The Use of HDR Backgrounds in Compositing

HDR (high dynamic range) backgrounds typically require anywhere from 3 to 9 exposures with the camera mounted on a tripod. Depending upon how the final image is tone mapped (processed), the result can range from realistic to surreal. Because no model can hold perfectly still for the duration of such a series of exposures, it is necessary to composite the model into the HDR background. 

One place in Singapore where you often see location work is in Fort Canning Park, especially in the area of the old fort gates. Here is a standard image of the gates, where models often pose:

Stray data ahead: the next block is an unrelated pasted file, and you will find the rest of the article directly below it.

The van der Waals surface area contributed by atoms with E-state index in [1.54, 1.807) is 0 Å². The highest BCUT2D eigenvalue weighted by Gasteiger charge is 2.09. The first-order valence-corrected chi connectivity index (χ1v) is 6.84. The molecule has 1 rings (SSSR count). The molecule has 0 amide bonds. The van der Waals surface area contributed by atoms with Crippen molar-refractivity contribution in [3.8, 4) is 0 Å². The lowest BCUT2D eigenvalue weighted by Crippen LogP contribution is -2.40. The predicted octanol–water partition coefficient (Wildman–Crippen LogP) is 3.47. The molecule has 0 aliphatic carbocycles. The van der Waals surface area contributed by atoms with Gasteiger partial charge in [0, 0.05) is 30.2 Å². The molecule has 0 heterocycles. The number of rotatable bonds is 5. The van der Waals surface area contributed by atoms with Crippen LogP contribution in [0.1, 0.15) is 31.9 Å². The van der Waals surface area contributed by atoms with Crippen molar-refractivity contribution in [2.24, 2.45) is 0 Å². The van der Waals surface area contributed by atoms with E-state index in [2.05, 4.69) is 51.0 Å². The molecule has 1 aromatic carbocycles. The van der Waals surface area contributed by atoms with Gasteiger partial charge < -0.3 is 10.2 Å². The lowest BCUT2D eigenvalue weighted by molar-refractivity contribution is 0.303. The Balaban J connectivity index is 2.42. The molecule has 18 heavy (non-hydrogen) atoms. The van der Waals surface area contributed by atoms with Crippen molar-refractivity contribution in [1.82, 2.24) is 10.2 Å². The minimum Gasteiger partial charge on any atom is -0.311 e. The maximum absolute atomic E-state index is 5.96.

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Here is the model Sinthu Ragupalan composited into the identical scene, but this time the background is a tone mapped HDR image:

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When the model is photographed in a studio environment, the lighting can be more accurately controlled, and with not contaminating the background. Granted, this technique of compositing takes some time and effort in post processing, but the unique images that result are worth it.